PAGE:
Note to Mike Duggan: Report Suggests Hiring a Former CEO May Not Work

1000

As Detroit Mayor-elect Mike Duggan prepares to take office on Jan. 1, 2014, a new study suggests he will be successful. The report shows that CEOs who switch directly from one top job to another will underperform, and the new company or organization will suffer when compared to executives that move into the position with no previous job-specific experience.

Duggan was previously CEO of the Detroit Medical Center, and he led a successful turnaround of the organization before stepping down last year to launch his campaign.

“Our research suggests that the job-specific experience these CEOs gained in their prior CEO job interferes with their performance in their new job,” says Burak Koyuncu of NEOMA Business School in Reims, France and lead researcher of the study. “Their job-specific experience may slow down learning because some knowledge and techniques need to be ‘unlearned’ before learning in the new context can take place.”

The report considered the career histories of the CEOs of S&P 500 corporations since 2005, and tracked their performance for three years. Researchers found that when a CEO transitioned from one business to another, assets at the new company were 48 percent lower over a three-year period. In contrast, CEOs who spent time working in a different position showed no significant difference in performance than CEOs without prior experience.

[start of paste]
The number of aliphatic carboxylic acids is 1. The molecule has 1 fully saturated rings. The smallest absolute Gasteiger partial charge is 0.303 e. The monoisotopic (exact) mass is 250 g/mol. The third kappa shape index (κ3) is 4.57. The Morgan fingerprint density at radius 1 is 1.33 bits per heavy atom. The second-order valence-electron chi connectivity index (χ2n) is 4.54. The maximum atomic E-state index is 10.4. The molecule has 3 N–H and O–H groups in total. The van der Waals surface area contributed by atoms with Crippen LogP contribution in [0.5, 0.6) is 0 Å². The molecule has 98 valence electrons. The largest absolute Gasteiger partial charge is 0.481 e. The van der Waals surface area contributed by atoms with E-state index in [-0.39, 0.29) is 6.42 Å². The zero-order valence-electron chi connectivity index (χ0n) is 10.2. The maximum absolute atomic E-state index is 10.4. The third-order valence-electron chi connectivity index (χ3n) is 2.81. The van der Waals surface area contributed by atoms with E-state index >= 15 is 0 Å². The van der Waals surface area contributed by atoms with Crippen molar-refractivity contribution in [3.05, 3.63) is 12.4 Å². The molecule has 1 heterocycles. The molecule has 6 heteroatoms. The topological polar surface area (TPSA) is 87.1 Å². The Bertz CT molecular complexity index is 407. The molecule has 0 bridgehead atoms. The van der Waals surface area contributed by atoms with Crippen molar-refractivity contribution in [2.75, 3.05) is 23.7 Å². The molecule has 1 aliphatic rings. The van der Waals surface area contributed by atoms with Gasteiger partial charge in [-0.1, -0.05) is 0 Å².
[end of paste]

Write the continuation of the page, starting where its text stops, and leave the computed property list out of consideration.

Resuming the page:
“Prior CEOs may be too embedded in the norms, culture, and routines of one organization and thus may underperform in another because they have developed fixed assumptions about how tasks should be done,” Koyuncu says.

Koyuncu recommends that companies hiring a new CEO with prior experience should place the executive in an interim position for at least a year before they take on the full CEO role.

“In general, companies that hire CEOs with prior CEO experience need to provide ample support to their transition and integration — the greater the opportunity for acculturation, the greater the chance the company can avoid falling into the CEO experience trap,” Koyuncu says.

Monika Hamori of IE Business School in Madrid, Spain also worked on the paper, “Experience matters? The Impact of Prior CEO Experience on Firm Performance,” which will be published in the upcoming Human Resource Management journal.

Facebook Comments